• Author(s): Brian Paquelet Wuetz, Merritt P. Losert, Alberto Tosato, Mario Lodari, Peter L. Bavdaz, Lucas Stehouwer, Payam Amin, James S. Clarke, Susan N. Coppersmith, Amir Sammak, Menno Veldhorst, Mark Friesen, and Giordano Scappucci Valley splitting in low-disorder silicon quantum wells in the quantum Hall regime increases with electric field at the edge of the device at a rate consistent with predictions. [Phys. Rev. Lett. 125, 186801] Published...
  • Author(s): J. J. J. Gillissen and C. Ness Incorporating shear rate fluctuations into a tensorial model captures the microstructural features of dense suspensions. [Phys. Rev. Lett. 125, 184503] Published Tue Oct 27, 2020
  • Author(s): Angela Vasanelli, Simon Huppert, Andrew Haky, Thibault Laurent, Yanko Todorov, and Carlo Sirtori A full quantum treatment of plasmons confined in a semiconductor layer, going beyond the commonly employed electromagnetic models, indicates the existence of higher order longitudinal modes that are subsequently experimentally observed. [Phys. Rev. Lett. 125, 187401] Published Tue Oct 27, 2020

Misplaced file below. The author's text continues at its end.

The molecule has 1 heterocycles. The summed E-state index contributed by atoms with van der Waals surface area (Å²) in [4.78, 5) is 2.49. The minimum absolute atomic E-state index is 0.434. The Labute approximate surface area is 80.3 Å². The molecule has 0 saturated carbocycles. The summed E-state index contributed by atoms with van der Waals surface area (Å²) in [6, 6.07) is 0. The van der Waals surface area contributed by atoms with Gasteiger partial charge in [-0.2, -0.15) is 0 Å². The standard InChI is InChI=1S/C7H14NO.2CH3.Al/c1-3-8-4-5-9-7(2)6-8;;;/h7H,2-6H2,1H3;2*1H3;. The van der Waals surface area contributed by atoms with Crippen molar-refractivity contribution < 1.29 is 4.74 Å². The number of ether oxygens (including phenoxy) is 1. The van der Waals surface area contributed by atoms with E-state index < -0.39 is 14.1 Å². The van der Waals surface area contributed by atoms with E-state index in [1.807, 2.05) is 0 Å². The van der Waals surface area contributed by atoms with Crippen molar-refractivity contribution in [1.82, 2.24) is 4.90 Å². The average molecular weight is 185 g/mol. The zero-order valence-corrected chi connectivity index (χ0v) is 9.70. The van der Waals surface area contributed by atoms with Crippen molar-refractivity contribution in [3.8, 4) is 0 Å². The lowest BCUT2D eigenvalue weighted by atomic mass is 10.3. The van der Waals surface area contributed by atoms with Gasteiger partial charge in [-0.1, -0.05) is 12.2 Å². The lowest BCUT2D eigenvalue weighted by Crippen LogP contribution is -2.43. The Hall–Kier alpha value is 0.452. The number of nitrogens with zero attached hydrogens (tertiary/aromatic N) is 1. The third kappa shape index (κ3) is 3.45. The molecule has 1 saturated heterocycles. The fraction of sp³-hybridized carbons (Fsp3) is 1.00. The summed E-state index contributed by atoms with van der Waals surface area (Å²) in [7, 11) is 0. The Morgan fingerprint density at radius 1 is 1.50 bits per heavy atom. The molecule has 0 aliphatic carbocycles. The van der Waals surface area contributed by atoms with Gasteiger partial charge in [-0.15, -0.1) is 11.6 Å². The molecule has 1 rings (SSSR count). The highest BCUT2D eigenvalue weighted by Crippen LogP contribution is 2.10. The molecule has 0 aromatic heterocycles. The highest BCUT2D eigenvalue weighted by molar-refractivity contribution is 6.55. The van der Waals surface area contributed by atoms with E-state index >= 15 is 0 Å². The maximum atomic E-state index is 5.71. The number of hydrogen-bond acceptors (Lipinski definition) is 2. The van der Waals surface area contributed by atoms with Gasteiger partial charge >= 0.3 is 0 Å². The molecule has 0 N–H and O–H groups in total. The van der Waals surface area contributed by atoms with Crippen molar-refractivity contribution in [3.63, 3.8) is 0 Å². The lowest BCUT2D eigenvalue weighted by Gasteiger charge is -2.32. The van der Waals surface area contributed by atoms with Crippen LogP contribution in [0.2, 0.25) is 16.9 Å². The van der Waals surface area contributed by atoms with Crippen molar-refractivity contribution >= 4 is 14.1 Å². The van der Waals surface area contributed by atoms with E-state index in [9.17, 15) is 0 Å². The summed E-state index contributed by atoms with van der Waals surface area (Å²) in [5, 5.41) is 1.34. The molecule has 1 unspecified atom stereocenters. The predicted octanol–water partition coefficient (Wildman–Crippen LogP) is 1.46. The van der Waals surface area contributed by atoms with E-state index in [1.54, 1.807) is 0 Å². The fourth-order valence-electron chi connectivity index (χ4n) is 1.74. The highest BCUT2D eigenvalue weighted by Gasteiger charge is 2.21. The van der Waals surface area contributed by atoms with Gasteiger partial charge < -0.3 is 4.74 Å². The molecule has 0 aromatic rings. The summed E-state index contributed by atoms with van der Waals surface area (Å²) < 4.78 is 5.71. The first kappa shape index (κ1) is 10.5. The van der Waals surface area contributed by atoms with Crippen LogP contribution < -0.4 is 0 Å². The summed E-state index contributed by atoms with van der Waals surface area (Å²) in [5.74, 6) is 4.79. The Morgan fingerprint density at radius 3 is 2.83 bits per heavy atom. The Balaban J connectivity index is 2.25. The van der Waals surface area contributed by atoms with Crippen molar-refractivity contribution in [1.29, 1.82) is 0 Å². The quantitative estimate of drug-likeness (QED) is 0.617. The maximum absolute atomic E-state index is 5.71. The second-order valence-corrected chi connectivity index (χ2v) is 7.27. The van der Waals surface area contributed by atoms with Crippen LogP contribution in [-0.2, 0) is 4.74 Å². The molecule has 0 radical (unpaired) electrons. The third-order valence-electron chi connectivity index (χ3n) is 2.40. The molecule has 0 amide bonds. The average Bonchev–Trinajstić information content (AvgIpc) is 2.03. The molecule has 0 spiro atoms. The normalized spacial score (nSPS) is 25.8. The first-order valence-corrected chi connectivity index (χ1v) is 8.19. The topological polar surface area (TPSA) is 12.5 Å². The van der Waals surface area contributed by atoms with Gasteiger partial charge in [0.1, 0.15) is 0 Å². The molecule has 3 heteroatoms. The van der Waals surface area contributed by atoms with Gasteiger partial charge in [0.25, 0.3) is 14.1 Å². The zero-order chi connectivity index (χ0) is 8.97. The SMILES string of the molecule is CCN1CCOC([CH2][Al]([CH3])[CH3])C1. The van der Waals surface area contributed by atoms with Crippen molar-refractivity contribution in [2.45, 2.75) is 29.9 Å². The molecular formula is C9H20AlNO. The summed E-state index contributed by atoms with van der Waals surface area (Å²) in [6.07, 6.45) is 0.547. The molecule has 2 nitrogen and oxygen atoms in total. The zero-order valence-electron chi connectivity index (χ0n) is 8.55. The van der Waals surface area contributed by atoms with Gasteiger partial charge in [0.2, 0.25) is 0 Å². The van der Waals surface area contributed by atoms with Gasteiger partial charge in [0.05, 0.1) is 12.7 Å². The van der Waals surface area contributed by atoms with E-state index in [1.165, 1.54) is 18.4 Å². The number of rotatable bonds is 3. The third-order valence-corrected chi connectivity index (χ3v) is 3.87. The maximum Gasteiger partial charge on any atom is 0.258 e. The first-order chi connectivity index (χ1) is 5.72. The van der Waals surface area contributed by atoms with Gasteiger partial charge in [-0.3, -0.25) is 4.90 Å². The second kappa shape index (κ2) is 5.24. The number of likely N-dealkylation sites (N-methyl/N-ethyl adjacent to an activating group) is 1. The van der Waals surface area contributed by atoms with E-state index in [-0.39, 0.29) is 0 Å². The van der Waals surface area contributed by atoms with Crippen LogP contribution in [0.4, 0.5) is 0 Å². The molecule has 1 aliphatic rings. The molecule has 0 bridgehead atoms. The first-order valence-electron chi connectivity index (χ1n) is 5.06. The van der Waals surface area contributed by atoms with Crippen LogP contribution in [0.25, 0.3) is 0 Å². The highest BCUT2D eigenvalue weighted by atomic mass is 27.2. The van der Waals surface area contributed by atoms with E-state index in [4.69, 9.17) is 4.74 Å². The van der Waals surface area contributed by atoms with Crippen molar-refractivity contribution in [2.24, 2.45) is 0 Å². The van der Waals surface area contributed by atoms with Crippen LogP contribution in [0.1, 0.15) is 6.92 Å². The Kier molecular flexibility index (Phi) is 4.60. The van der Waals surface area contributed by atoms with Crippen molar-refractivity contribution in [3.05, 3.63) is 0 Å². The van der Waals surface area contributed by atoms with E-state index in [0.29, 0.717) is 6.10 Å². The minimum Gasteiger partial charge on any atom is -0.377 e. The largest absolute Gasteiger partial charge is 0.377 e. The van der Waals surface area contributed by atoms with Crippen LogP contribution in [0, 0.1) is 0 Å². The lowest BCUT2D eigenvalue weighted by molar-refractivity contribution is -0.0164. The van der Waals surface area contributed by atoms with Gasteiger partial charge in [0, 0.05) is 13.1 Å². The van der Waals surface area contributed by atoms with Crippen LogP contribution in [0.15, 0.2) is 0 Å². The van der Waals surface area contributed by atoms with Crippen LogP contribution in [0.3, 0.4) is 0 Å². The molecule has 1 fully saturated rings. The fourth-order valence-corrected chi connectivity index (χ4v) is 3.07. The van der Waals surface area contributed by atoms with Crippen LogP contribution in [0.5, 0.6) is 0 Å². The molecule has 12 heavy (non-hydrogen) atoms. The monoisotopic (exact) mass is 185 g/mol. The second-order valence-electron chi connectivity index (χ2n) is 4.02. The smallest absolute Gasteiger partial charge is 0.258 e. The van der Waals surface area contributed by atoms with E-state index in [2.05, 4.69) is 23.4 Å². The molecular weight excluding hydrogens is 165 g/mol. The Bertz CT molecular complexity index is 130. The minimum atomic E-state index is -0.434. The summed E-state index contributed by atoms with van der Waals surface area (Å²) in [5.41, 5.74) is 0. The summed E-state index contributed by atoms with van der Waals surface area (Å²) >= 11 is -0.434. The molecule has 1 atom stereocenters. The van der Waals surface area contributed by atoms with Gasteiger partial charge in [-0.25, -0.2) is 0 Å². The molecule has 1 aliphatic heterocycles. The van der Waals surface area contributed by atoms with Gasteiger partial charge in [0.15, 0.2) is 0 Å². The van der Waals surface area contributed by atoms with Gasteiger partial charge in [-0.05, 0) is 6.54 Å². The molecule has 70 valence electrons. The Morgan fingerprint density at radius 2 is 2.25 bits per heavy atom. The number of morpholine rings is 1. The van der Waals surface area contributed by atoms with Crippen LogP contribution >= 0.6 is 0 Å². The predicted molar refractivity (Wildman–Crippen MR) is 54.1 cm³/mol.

• Author(s): Howard Georgi A theoretical model illustrates that phenomena that might appear to be the result of ad hoc fine tuning at low energies may have a natural explanation in terms of physical principles that apply only at higher energy scales. [Phys. Rev. Lett. 125, 181601] Published Mon Oct 26, 2020
  • Author(s): Laerte L. Patera, Fabian Queck, and Jascha Repp A new technique determines both the charge distribution and the structural distortions that result from the addition of a single charge to a molecule. [Phys. Rev. Lett. 125, 176803] Published Fri Oct 23, 2020
  • Author(s): Michael M. Norton, Piyush Grover, Michael F. Hagan, and Seth Fraden Optimal control theory finds spatiotemporal inputs that produce desired behaviors in active nematics. [Phys. Rev. Lett. 125, 178005] Published Fri Oct 23, 2020
  • Author(s): David A. Gagnon, Claudia Dessi, John P. Berezney, Remi Boros, Daniel T.-N. Chen, Zvonimir Dogic, and Daniel L. Blair Experiments show how to tune the viscosity of “active” filaments found in cells, something that could help in the design of biomimetic materials. [Phys. Rev. Lett. 125, 178003] Published Thu Oct 22, 2020